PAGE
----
Elizabeth Warren had the perfect response to CNN's terrible question about climate change and lightbulbs
On Wednesday, CNN finally provided an extended (very, very extended, in an effort to evade DNC rules on debates) look into the Democratic proposals for combatting climate change. The repeated message was that we must undertake a comprehensive, economy-wide effort to quickly cut carbon emissions. We must change how we power our homes, and our cars, and what industry can and cannot dump into the air as by-product of its daily manufacturing efforts. At stake is the well-being of literally billions of people, the shape of our coastlines, the ability of agriculture to feed us, and which plants and animals will vanish from our local landscapes.
That did not stop the usual rebuttal, this time offered by CNN host Chris Cuomo. Saving the very atmosphere that sustains us is certainly an important goal, to be sure, but is it so important that we must mandate efficiency standards for light bulbs?
Presidential contender Sen. Elizabeth Warren wasn't having it. "Give me a break," she responded. “This is exactly what the fossil fuel industry hopes we’re all talking about. They want to be able to stir up a lot of controversy around your light bulbs, around your straws and around your cheeseburgers. When 70 percent of the pollution, of the carbon that we’re throwing into the air, comes from three industries.”
Yes. And orchestrating important-person breakouts about lightbulbs and "Banning cows!" is therefore the go-to argument of lobbyists and their bought lawmakers alike. Saving the very atmosphere that sustains us will impinge upon your light-bulb freedoms, Americans. Can we tolerate that? We may save the Florida coastlines, but some say the living would envy the dead.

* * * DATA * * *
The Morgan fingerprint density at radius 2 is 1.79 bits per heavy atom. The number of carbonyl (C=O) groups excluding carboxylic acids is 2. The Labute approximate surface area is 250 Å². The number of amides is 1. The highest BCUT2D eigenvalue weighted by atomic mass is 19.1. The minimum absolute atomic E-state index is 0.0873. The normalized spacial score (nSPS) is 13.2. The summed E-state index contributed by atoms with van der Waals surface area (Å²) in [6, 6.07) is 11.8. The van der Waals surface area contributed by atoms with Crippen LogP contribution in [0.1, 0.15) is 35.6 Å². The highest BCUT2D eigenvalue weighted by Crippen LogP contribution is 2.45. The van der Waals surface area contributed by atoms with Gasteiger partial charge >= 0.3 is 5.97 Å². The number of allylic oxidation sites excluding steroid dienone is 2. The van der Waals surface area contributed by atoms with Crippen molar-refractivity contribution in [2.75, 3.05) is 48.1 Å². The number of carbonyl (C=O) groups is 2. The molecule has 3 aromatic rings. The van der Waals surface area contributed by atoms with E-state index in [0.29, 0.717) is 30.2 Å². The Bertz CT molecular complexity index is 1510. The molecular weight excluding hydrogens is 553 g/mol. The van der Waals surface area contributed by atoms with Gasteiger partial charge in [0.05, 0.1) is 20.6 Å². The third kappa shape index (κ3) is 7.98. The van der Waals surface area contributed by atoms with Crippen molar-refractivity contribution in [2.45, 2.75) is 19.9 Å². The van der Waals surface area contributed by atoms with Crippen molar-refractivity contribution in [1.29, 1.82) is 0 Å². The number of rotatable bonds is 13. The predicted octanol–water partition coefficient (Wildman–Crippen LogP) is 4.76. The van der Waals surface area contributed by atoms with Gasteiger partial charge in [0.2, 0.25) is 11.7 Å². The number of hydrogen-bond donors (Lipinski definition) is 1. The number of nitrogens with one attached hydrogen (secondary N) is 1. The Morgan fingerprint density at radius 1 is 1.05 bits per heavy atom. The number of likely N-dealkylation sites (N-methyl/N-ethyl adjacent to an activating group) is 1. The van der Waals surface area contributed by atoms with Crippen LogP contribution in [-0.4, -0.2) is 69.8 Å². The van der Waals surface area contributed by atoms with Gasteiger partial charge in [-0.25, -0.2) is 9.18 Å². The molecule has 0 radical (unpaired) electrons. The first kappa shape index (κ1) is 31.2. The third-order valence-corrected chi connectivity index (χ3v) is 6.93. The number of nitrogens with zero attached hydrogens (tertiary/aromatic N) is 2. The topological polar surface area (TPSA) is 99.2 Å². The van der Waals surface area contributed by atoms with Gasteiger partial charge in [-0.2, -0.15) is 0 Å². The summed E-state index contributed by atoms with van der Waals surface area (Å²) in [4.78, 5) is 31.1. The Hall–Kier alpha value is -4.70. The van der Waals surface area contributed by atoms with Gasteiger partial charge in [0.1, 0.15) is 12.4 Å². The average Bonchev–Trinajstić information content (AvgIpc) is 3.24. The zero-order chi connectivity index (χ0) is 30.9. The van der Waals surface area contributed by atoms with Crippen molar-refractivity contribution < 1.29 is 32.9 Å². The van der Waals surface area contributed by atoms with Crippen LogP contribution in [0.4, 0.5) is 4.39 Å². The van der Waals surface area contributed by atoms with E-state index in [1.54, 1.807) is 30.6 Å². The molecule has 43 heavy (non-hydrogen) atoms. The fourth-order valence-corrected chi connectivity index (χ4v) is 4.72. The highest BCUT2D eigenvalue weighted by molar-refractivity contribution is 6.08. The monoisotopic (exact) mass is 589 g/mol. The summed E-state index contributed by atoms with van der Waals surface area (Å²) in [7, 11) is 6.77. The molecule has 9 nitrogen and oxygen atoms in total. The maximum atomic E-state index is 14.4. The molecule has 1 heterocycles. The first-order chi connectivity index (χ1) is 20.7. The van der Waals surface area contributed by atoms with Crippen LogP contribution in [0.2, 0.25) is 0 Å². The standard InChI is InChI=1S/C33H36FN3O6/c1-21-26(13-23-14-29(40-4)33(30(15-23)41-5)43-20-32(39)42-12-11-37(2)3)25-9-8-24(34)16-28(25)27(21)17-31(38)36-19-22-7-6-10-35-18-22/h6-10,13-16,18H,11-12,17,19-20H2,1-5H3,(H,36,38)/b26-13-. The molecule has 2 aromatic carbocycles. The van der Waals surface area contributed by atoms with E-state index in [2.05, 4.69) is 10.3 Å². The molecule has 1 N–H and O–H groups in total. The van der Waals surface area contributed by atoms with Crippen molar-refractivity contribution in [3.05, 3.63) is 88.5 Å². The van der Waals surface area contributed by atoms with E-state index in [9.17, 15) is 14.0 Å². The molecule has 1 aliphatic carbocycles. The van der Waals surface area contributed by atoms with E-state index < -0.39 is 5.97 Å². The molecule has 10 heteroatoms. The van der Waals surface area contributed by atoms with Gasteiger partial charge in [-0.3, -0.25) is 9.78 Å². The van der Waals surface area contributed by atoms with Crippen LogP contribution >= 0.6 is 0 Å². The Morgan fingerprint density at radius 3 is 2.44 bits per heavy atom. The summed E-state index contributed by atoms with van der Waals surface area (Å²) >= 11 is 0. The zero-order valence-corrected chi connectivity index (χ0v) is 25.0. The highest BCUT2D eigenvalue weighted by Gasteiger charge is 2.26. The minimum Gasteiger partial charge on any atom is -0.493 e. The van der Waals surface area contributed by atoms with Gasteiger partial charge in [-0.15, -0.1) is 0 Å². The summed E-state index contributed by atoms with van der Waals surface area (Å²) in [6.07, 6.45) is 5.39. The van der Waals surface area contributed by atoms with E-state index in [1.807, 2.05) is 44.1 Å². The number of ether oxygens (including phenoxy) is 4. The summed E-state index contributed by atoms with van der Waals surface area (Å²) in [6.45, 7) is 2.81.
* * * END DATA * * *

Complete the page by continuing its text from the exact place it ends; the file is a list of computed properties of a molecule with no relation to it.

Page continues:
It is the same sort of Fox News frothing that sustains industry and conservatism both: the orchestrated goading of the public into a belief that sinister forces are, on every single morning, only a single light-bulb victory away from destroying America as we know it. Such conspiracies are the Hummel figurines of the right, hoarded and cherished, and the ability of any charlatan in an expensive suit to tap into the conspiracy hive-mind and market their own new, useful panics is ... not new.
It may take an extremely gullible person to shriek, on command, "But what about our light bulbs!?"—but America has millions, and they all watch the same television channels.
The three industries Warren identified as responsible for 70% of belched daily carbon are, by the way, the building industry (which uses both wood and steel in massive quantities), the electric power industry (most of the electricity that flows into your home still comes from burning something, from coal to gas), and the fossil fuel industry itself. It is those three industries that must make enormous, consequential changes, or all the light bulb standards and straw bans will amount to very little indeed. We must develop a renewable, likely plant-based alternative to single-use plastics; this is an industrial imperative. We cannot continue to burn fossil fuels—or anything else—to power our cities or our cars; we must shift, in rapid and massive fashion, in such a way as to leave most of the remaining stuff in the ground. We must reforest to a greater extent than we harvest, retrapping carbon in nature's best-designed containment devices.
This is all extremely frightening to, specifically, the fossil fuel industry, and it continues to be the prime driver behind the belief that Americans ought to tell the children and grandchildren to go to hell, if the alternative is any specific minor inconvenience. But it is a ruse. It's meant to keep the public distracted by minor mischief for as many quarters as those industries can muster, squeezing out every last possible dime before the public finally realizes, in the form of new heatwaves, droughts, storms, and tides, that the results are already upon us.